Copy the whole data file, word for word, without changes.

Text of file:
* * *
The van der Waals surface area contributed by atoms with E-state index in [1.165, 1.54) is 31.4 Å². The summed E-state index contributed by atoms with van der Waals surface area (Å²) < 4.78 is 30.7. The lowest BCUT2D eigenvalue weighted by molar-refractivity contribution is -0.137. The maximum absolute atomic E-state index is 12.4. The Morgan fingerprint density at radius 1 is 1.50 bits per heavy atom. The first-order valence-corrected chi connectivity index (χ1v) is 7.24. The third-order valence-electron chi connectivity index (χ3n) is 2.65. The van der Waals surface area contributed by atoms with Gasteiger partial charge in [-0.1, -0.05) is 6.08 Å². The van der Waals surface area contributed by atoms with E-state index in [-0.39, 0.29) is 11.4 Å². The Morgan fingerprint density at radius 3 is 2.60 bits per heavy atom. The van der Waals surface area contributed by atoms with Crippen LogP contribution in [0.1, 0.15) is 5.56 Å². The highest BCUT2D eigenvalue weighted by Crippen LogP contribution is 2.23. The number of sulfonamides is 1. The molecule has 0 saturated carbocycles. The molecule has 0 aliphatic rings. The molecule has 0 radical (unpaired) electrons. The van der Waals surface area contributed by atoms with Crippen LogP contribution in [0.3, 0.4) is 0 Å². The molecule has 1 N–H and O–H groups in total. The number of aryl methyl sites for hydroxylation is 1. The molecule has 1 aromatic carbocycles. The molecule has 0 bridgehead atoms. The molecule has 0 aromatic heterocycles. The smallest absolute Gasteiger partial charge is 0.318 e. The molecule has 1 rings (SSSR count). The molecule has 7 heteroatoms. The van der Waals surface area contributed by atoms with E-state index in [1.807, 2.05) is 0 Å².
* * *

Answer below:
The van der Waals surface area contributed by atoms with E-state index in [1.165, 1.54) is 31.4 Å². The summed E-state index contributed by atoms with van der Waals surface area (Å²) < 4.78 is 30.7. The lowest BCUT2D eigenvalue weighted by molar-refractivity contribution is -0.137. The maximum absolute atomic E-state index is 12.4. The Morgan fingerprint density at radius 1 is 1.50 bits per heavy atom. The first-order valence-corrected chi connectivity index (χ1v) is 7.24. The third-order valence-electron chi connectivity index (χ3n) is 2.65. The van der Waals surface area contributed by atoms with Gasteiger partial charge in [-0.1, -0.05) is 6.08 Å². The van der Waals surface area contributed by atoms with E-state index in [-0.39, 0.29) is 11.4 Å². The Morgan fingerprint density at radius 3 is 2.60 bits per heavy atom. The van der Waals surface area contributed by atoms with Crippen LogP contribution in [0.1, 0.15) is 5.56 Å². The highest BCUT2D eigenvalue weighted by Crippen LogP contribution is 2.23. The number of sulfonamides is 1. The molecule has 0 saturated carbocycles. The molecule has 0 aliphatic rings. The molecule has 0 radical (unpaired) electrons. The van der Waals surface area contributed by atoms with Crippen LogP contribution in [0.3, 0.4) is 0 Å². The molecule has 1 N–H and O–H groups in total. The number of aryl methyl sites for hydroxylation is 1. The molecule has 1 aromatic carbocycles. The molecule has 0 bridgehead atoms. The molecule has 0 aromatic heterocycles. The smallest absolute Gasteiger partial charge is 0.318 e. The molecule has 1 rings (SSSR count). The molecule has 7 heteroatoms. The van der Waals surface area contributed by atoms with E-state index in [1.807, 2.05) is 0 Å².